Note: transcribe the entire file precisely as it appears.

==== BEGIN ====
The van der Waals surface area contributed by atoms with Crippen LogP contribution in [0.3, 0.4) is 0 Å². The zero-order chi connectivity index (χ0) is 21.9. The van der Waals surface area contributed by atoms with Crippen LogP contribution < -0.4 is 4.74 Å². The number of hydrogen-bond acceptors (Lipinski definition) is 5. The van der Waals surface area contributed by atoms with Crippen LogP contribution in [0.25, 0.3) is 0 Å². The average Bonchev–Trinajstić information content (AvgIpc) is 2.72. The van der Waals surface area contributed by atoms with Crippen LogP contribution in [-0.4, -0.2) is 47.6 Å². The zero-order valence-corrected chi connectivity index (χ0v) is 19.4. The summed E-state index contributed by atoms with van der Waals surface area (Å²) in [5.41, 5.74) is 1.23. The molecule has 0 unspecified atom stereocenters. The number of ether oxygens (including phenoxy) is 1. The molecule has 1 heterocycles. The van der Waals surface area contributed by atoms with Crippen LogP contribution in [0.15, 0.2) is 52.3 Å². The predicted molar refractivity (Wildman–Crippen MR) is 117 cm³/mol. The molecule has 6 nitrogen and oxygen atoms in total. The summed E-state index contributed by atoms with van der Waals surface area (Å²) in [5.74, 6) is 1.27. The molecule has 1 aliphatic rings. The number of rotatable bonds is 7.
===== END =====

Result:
The van der Waals surface area contributed by atoms with Crippen LogP contribution in [0.3, 0.4) is 0 Å². The zero-order chi connectivity index (χ0) is 21.9. The van der Waals surface area contributed by atoms with Crippen LogP contribution < -0.4 is 4.74 Å². The number of hydrogen-bond acceptors (Lipinski definition) is 5. The van der Waals surface area contributed by atoms with Crippen LogP contribution in [0.25, 0.3) is 0 Å². The average Bonchev–Trinajstić information content (AvgIpc) is 2.72. The van der Waals surface area contributed by atoms with Crippen LogP contribution in [-0.4, -0.2) is 47.6 Å². The zero-order valence-corrected chi connectivity index (χ0v) is 19.4. The summed E-state index contributed by atoms with van der Waals surface area (Å²) in [5.41, 5.74) is 1.23. The molecule has 0 unspecified atom stereocenters. The number of ether oxygens (including phenoxy) is 1. The molecule has 1 heterocycles. The van der Waals surface area contributed by atoms with Crippen LogP contribution in [0.15, 0.2) is 52.3 Å². The predicted molar refractivity (Wildman–Crippen MR) is 117 cm³/mol. The molecule has 6 nitrogen and oxygen atoms in total. The summed E-state index contributed by atoms with van der Waals surface area (Å²) in [5.74, 6) is 1.27. The molecule has 1 aliphatic rings. The number of rotatable bonds is 7.